City leaders have revealed that a major “shift away from private cars” will transform key thoroughfares in and around its World Heritage Site.
Radical measures are set to be drawn up to make it much safer to walk or cycle around the city centre to encourage a “change in behaviour”.
Some streets may become completely car-free or one-way only, while lanes for private traffic may be reduced on others under plans to tackle the most “congested and cluttered”roads. Pilot projects could start during this year’s Edinburgh Festival.
Bus companies are already in talks about the possibility of re-routing some services to help tackle growing over-crowding problems on roads and pavements. Officials have warned that “the city needs to take action now” to protect quality of life in the city and its natural and built environment.
A report for councillors states: “As a compact, walkable city, Edinburgh’s public realm does not always provide the best pedestrian experience. Congested historic streets, narrow footways, increased footfall, street clutter, the variable quality of materials and long-wait times at crossings, frustrate safe and convenient movement. Edinburgh has an active and growing cycling culture with more people benefiting from this healthy, accessible and pollution-free way to get around. However cyclists must negotiate conflicts with cars, public transport and pedestrians.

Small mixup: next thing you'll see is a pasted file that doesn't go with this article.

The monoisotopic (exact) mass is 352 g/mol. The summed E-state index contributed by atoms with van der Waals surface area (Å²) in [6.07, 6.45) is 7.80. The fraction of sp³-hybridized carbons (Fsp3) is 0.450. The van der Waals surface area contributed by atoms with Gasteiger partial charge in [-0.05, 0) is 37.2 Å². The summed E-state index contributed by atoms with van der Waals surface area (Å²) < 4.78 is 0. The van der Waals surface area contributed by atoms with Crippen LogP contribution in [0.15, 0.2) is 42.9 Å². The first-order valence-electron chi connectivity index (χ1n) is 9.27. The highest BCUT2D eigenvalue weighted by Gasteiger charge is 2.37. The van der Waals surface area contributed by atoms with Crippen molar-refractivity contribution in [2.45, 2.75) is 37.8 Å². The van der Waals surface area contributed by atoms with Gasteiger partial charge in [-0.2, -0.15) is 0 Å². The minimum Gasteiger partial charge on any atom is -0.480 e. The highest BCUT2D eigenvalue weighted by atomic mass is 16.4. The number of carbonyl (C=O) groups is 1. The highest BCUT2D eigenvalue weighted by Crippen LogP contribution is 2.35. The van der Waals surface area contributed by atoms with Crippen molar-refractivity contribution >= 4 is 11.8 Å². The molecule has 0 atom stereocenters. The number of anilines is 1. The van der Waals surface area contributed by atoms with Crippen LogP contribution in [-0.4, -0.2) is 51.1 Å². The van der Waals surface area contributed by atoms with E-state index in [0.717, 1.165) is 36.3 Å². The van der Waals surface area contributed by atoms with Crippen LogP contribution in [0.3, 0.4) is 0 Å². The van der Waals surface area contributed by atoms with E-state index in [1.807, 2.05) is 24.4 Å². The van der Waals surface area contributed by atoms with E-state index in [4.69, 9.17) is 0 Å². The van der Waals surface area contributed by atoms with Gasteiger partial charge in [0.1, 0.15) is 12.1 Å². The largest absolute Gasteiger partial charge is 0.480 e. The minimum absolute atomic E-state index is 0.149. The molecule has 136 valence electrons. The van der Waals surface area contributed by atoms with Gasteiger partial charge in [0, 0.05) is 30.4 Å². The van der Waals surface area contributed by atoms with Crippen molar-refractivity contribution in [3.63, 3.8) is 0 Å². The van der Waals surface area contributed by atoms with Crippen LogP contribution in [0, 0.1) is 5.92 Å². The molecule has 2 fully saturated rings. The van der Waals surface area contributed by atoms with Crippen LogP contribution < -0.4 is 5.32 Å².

“The public transport system is the envy of many other cities, yet its high patronage results in several thousand bus movements per day on Princes Street and crowded bus stops across the city.”
Council leader Adam McVey said action was needed now to tackle “acute pressures” during peak tourism periods.
He added: “We’re taking a fundamental look at how the city centre works in terms of transport. That could mean quite a lot of change. I would expect us to look at having fewer private cars and better public transport. We need to make sure people can still access the city centre, but in a way that maximises space. Other cities around the world have managed increasing numbers, whether driven by population or tourism.
“We can’t increase the size of the city centre. We’ve spent a lot of time with Lothian Buses looking at Princes Street, George Street and Queen Street and how their routes across the city centre work. You can’t just drive where you want in other cities. They’re all the better for it. They have better spaces and better public realm. We’re not aiming to eradicate private cars, that would be ridiculous. Everybody has to acknowledge that you cannot drive everywhere all the time.
“This isn’t about the council deciding what will happen. It’s about engaging with transport operators, businesses, residents and everyone else with an interest in the city centre.”
Council transport leader Lesley McInnes said: “We’re absolutely committed to making Edinburgh a better place to live, work and visit and looking at what improvements can be made to achieve this from an environmental, social and economic perspective.
“We believe the key is creating a better quality of public space, enhancing the pedestrian experience and reducing congestion. This project aims to improve conditions for access for pedestrians, cyclists and public transport.”
A council spokeswoman said an official consultation would begin in May.